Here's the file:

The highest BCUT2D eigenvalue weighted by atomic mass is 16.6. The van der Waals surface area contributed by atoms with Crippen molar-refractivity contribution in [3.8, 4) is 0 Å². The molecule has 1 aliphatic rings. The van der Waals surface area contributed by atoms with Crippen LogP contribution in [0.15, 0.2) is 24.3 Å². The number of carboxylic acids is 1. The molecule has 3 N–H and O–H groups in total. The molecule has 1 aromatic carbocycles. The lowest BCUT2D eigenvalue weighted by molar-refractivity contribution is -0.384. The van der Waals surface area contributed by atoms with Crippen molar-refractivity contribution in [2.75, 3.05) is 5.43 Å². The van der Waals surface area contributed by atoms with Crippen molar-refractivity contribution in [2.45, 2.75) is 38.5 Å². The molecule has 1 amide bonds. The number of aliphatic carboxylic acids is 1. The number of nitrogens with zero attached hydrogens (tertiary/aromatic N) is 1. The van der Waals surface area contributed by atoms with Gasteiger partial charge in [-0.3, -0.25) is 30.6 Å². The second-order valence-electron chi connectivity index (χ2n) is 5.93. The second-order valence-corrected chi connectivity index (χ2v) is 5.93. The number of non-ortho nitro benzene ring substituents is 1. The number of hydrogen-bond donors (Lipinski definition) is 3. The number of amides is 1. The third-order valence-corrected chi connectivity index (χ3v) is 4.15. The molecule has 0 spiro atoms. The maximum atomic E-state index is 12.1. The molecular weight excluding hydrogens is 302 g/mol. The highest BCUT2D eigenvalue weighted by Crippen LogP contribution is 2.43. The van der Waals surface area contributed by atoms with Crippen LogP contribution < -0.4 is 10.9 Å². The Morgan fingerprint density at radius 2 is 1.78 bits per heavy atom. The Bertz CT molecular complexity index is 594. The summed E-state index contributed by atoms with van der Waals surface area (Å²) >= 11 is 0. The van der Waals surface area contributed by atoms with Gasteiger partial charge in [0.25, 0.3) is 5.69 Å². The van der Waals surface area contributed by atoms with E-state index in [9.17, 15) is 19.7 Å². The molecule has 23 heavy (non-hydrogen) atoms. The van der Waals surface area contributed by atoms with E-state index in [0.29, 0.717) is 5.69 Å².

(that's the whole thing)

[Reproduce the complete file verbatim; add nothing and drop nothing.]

The highest BCUT2D eigenvalue weighted by atomic mass is 16.6. The van der Waals surface area contributed by atoms with Crippen molar-refractivity contribution in [3.8, 4) is 0 Å². The molecule has 1 aliphatic rings. The van der Waals surface area contributed by atoms with Crippen LogP contribution in [0.15, 0.2) is 24.3 Å². The number of carboxylic acids is 1. The molecule has 3 N–H and O–H groups in total. The molecule has 1 aromatic carbocycles. The lowest BCUT2D eigenvalue weighted by molar-refractivity contribution is -0.384. The van der Waals surface area contributed by atoms with Crippen molar-refractivity contribution in [2.75, 3.05) is 5.43 Å². The van der Waals surface area contributed by atoms with Crippen molar-refractivity contribution in [2.45, 2.75) is 38.5 Å². The molecule has 1 amide bonds. The number of aliphatic carboxylic acids is 1. The number of nitrogens with zero attached hydrogens (tertiary/aromatic N) is 1. The van der Waals surface area contributed by atoms with Gasteiger partial charge in [-0.3, -0.25) is 30.6 Å². The second-order valence-electron chi connectivity index (χ2n) is 5.93. The second-order valence-corrected chi connectivity index (χ2v) is 5.93. The number of non-ortho nitro benzene ring substituents is 1. The number of hydrogen-bond donors (Lipinski definition) is 3. The number of amides is 1. The third-order valence-corrected chi connectivity index (χ3v) is 4.15. The molecule has 0 spiro atoms. The maximum atomic E-state index is 12.1. The molecular weight excluding hydrogens is 302 g/mol. The highest BCUT2D eigenvalue weighted by Crippen LogP contribution is 2.43. The van der Waals surface area contributed by atoms with Crippen LogP contribution < -0.4 is 10.9 Å². The Morgan fingerprint density at radius 2 is 1.78 bits per heavy atom. The Bertz CT molecular complexity index is 594. The summed E-state index contributed by atoms with van der Waals surface area (Å²) >= 11 is 0. The van der Waals surface area contributed by atoms with Gasteiger partial charge in [0.25, 0.3) is 5.69 Å². The van der Waals surface area contributed by atoms with E-state index in [9.17, 15) is 19.7 Å². The molecule has 23 heavy (non-hydrogen) atoms. The van der Waals surface area contributed by atoms with E-state index in [0.29, 0.717) is 5.69 Å².